And, again, the charm here is readily apparent in each crude gore gag, or even the killer’s more robust getup: once again, he’s wearing a knock-off hockey mask, but he’s also wearing Myers-esque coveralls to replace the generic little league football shirt from the previous outing. At one point, he also brandishes a chainsaw, thus completing the look of a horror character that you expect to see plastered on the side of a generic Halloween costume. Considering their bedroom decorations, the Wilkinsons obviously knew better, though, so this look comes off as an authentic tribute, not to mention a reflection of the unbridled, heart-on-their-sleeve approach. When in doubt, simply patch together the signature styles and/or weaponry of three horror icons to pay tribute to all of them at once. Remember when you’d smash together your action figures from different lines and universes for an epic battle royal in the middle of your living room? That’s The Violence Movie, only the Wilkinsons didn’t limit themselves to action figures (or their living room).
The word I keep coming back around to here is “purity”—at some point in our lives, I’m sure most horror fans have dreamed of grabbing a camera and making a lo-fi splatter show (yours truly does have some footage from a backyard Halloween haunt where I played Michael, Jason, and Freddy, for the record), and the Wilkinsons did that shit. No, The Violence Movie isn’t among the most polished or professional fan films; however, it is a completely sincere, charming artifact from a bygone era. Despite the title, The Violence Movie is so good-natured, right down to its silly credits, which are loaded with the sort of juvenile names that Bart Simpson might dream up for a prank call. I imagine the only time the Wilkinsons took this seriously was back in those late-80s summers, when they had aspirations of mounting a splatter epic to rival those clogging video store shelves. Now, they’ve treated it with the amount of tongue-in-cheek irreverence befitting a literal home movie that would have languished in complete obscurity if not for its chance rediscovery years later.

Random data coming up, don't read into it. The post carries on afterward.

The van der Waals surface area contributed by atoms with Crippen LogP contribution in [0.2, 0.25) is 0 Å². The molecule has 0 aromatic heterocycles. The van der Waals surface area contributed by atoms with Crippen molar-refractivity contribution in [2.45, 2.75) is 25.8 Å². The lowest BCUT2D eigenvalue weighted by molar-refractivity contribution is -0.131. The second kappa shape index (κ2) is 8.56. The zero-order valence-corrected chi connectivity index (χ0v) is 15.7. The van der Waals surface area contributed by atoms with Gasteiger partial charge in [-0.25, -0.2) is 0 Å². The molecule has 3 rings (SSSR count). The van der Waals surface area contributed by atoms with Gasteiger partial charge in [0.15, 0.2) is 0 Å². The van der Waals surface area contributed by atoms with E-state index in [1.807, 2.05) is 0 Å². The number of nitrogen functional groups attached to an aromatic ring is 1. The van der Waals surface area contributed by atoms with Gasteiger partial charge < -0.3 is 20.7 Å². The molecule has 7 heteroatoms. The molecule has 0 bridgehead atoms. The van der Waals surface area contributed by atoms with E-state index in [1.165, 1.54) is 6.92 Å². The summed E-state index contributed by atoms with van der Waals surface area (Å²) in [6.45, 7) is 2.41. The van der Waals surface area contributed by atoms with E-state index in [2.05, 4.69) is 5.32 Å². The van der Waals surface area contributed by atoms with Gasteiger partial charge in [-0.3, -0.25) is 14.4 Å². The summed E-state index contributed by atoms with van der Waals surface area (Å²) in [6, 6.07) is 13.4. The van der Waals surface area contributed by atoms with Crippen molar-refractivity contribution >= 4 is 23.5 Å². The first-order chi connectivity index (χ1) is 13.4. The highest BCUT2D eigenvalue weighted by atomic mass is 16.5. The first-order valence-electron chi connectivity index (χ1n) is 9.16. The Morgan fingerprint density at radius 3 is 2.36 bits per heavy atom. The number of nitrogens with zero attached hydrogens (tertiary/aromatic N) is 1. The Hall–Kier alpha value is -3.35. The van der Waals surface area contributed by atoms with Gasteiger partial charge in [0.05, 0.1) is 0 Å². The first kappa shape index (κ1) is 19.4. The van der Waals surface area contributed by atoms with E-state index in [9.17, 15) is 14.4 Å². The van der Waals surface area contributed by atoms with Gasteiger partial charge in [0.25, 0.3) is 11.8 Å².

Surely, nobody involved could have expected that it’d one day land on a legitimate DVD release, complete with commentaries, deleted and alternate scenes, original footage, and even a retrospective tour of the shooting location, but here we are, lucky enough to bear witness to such an unlikely tale. MVD’s cover even reproduces the look of a vintage VHS, right down to the day-lo green sticker that identifies this as a “horror parody,” a label that might actually be a misnomer: The Violence Movie isn’t exactly a goof but rather a loving, infectious homage that captures ludicrous teenage splatter daydreams as a hazy, quarter-inch tape transmission. It’s unlikely to ever replace any of the proper Friday the 13th films, but long-time fans should find something of themselves (or perhaps their former selves) in it should they seek it out. We have all been the Wilkersons, and the Wilkersons are all of us, just a bunch of weirdos dreaming of carnage at Crystal Lake—or some rough approximation of it, at least.